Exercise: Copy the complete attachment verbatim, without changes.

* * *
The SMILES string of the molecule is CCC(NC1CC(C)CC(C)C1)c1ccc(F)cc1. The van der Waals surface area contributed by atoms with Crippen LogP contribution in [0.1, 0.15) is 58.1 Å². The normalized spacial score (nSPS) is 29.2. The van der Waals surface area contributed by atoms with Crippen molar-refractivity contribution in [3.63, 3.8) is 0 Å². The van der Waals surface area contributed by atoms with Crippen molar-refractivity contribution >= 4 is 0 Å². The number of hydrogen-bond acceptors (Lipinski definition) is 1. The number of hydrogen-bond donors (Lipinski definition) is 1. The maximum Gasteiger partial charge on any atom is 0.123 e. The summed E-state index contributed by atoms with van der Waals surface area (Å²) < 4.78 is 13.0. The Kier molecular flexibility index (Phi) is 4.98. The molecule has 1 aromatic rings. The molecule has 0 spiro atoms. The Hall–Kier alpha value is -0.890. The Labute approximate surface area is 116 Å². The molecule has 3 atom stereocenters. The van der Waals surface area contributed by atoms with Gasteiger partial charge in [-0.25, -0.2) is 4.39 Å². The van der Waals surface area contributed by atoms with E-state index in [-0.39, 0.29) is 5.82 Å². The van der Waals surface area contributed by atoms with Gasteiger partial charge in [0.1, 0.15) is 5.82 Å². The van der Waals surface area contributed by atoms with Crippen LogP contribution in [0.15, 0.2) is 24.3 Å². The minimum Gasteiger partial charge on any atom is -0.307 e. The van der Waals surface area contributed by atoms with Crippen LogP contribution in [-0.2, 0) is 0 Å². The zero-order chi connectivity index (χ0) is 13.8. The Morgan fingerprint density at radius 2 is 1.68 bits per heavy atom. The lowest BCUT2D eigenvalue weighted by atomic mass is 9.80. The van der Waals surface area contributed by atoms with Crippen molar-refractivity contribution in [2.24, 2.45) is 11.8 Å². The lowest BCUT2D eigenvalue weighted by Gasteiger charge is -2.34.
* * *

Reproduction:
The SMILES string of the molecule is CCC(NC1CC(C)CC(C)C1)c1ccc(F)cc1. The van der Waals surface area contributed by atoms with Crippen LogP contribution in [0.1, 0.15) is 58.1 Å². The normalized spacial score (nSPS) is 29.2. The van der Waals surface area contributed by atoms with Crippen molar-refractivity contribution in [3.63, 3.8) is 0 Å². The van der Waals surface area contributed by atoms with Crippen molar-refractivity contribution >= 4 is 0 Å². The number of hydrogen-bond acceptors (Lipinski definition) is 1. The number of hydrogen-bond donors (Lipinski definition) is 1. The maximum Gasteiger partial charge on any atom is 0.123 e. The summed E-state index contributed by atoms with van der Waals surface area (Å²) < 4.78 is 13.0. The Kier molecular flexibility index (Phi) is 4.98. The molecule has 1 aromatic rings. The molecule has 0 spiro atoms. The Hall–Kier alpha value is -0.890. The Labute approximate surface area is 116 Å². The molecule has 3 atom stereocenters. The van der Waals surface area contributed by atoms with Gasteiger partial charge in [-0.25, -0.2) is 4.39 Å². The van der Waals surface area contributed by atoms with E-state index in [-0.39, 0.29) is 5.82 Å². The van der Waals surface area contributed by atoms with Gasteiger partial charge in [0.1, 0.15) is 5.82 Å². The van der Waals surface area contributed by atoms with Crippen LogP contribution in [0.15, 0.2) is 24.3 Å². The minimum Gasteiger partial charge on any atom is -0.307 e. The van der Waals surface area contributed by atoms with Crippen LogP contribution in [-0.2, 0) is 0 Å². The zero-order chi connectivity index (χ0) is 13.8. The Morgan fingerprint density at radius 2 is 1.68 bits per heavy atom. The lowest BCUT2D eigenvalue weighted by atomic mass is 9.80. The van der Waals surface area contributed by atoms with Crippen molar-refractivity contribution in [2.24, 2.45) is 11.8 Å². The lowest BCUT2D eigenvalue weighted by Gasteiger charge is -2.34.